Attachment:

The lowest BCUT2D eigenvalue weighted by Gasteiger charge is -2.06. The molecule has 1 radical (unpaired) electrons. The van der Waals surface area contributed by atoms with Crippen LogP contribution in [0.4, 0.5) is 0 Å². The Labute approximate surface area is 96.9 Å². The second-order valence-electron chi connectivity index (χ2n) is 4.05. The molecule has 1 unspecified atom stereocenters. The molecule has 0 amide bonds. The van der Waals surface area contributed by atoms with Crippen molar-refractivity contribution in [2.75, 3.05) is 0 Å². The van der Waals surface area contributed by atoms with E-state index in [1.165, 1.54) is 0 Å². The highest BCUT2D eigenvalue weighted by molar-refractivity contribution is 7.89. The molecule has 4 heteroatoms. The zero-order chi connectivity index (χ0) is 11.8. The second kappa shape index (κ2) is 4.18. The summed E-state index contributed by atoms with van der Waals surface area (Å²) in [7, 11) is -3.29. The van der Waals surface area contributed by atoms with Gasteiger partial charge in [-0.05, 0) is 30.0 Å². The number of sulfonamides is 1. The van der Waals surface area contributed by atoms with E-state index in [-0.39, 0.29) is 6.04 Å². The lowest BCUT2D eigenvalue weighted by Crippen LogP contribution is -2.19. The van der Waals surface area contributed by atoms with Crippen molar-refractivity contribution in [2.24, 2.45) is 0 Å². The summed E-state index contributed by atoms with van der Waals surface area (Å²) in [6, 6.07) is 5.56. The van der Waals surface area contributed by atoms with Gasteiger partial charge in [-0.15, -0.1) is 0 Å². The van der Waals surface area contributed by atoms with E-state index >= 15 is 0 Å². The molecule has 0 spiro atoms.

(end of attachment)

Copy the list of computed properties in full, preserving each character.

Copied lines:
The lowest BCUT2D eigenvalue weighted by Gasteiger charge is -2.06. The molecule has 1 radical (unpaired) electrons. The van der Waals surface area contributed by atoms with Crippen LogP contribution in [0.4, 0.5) is 0 Å². The Labute approximate surface area is 96.9 Å². The second-order valence-electron chi connectivity index (χ2n) is 4.05. The molecule has 1 unspecified atom stereocenters. The molecule has 0 amide bonds. The van der Waals surface area contributed by atoms with Crippen molar-refractivity contribution in [2.75, 3.05) is 0 Å². The van der Waals surface area contributed by atoms with E-state index in [1.165, 1.54) is 0 Å². The highest BCUT2D eigenvalue weighted by molar-refractivity contribution is 7.89. The molecule has 4 heteroatoms. The zero-order chi connectivity index (χ0) is 11.8. The second kappa shape index (κ2) is 4.18. The summed E-state index contributed by atoms with van der Waals surface area (Å²) in [7, 11) is -3.29. The van der Waals surface area contributed by atoms with Gasteiger partial charge in [-0.05, 0) is 30.0 Å². The number of sulfonamides is 1. The van der Waals surface area contributed by atoms with E-state index in [-0.39, 0.29) is 6.04 Å². The lowest BCUT2D eigenvalue weighted by Crippen LogP contribution is -2.19. The van der Waals surface area contributed by atoms with Crippen molar-refractivity contribution in [2.24, 2.45) is 0 Å². The summed E-state index contributed by atoms with van der Waals surface area (Å²) in [6, 6.07) is 5.56. The van der Waals surface area contributed by atoms with Gasteiger partial charge in [-0.15, -0.1) is 0 Å². The van der Waals surface area contributed by atoms with E-state index >= 15 is 0 Å². The molecule has 0 spiro atoms.